A Kick in the Creative Pants


posted on 2nd of march, 2007
The most important advice I have to offer after my decades in the stock photo business about what images to make is listen to yourself. You know more than anyone about why you want to create imagery. Build on those thoughts first. Then see how to make the images more salable. Once the flame is lit, it's easy to turn up the temperature! Today I was with an old friend who is a top creative consultant to advertising and stock photographers. I asked her to sum up in one word her best advice to anyone needing a kick in the creative pants. She answered, "Oh, that's easy. My word is play." I remembered then that she had been giving away buttons that just said "play" at a trade conference a year or so... [ Read more... ]
Comments (17)

Posted by Amyemilia on January 08, 2008
You are so right - the best work comes when I let go and stop documenting and just grab the image that grabs me.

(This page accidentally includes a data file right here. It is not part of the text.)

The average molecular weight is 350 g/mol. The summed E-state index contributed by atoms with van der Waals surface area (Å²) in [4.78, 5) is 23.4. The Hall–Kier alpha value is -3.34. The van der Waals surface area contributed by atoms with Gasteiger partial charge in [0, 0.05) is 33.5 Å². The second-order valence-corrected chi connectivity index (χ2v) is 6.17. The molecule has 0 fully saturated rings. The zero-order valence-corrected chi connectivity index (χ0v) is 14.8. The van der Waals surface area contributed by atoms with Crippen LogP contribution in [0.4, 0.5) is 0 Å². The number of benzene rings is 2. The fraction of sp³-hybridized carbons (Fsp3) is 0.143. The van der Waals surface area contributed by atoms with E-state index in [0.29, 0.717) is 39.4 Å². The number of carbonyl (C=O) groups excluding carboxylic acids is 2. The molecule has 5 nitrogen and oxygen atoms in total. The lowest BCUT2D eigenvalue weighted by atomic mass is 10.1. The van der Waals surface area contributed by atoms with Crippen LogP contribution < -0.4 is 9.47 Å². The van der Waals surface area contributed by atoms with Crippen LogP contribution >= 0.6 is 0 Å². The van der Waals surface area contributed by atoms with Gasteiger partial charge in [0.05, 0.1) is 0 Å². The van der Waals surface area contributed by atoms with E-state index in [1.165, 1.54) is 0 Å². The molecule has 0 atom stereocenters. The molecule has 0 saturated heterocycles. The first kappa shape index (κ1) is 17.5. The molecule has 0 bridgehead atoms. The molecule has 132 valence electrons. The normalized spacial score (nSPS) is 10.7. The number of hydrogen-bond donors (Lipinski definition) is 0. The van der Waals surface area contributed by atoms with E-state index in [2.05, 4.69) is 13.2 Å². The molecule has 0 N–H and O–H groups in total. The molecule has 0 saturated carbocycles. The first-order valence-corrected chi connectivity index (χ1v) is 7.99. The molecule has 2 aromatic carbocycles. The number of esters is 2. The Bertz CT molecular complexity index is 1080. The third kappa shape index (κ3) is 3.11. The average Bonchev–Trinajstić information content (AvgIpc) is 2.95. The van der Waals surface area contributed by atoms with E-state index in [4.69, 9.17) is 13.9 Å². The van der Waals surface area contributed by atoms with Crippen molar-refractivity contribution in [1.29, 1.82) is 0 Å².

Posted by Sextoacto on November 30, 2007
Thanks for the advice.
Posted by Ellenboughn on March 23, 2007
Hi Carla,
Sorry I missed seeing this until today. Very pleased that you found the blog to be a bit inspiring. thanks for letting me know.



Comments (17)

This article has been read 11468 times. 12 readers have found this article useful.

Wild Models


posted on 6th of march, 2007
Yesterday I found myself on a long pier stretching far out into the Atlantic Ocean. An aggressive group of large pelicans were hanging around the end of the pier to snatch leftover fresh bait. These birds were fairly unafraid of the bystanders but to get close-up images of wild birds or animals without an expensive long lens, can be a challenge. The images above illustrate two different styles of photographing animals. I especially like the image on the left above because it is unusual and represents a unique look at the bird from an artistic point of view. The second image is the more typical and will be downloaded more often as it has broader appeal. Images of wild birds serve several markets.... [ Read more... ]
Comments (9)

Posted by Plaintiger on March 10, 2007
great stuff, Ms. Ellen. dreamstime made a big deal about Your joining the team and i thought, "yeah, yeah...blah blah blah...another person whose presence i'm never going to notice has joined the team..." but Your presence really is invaluable. You're a huge help to every photographer here who takes the time to read Your articles.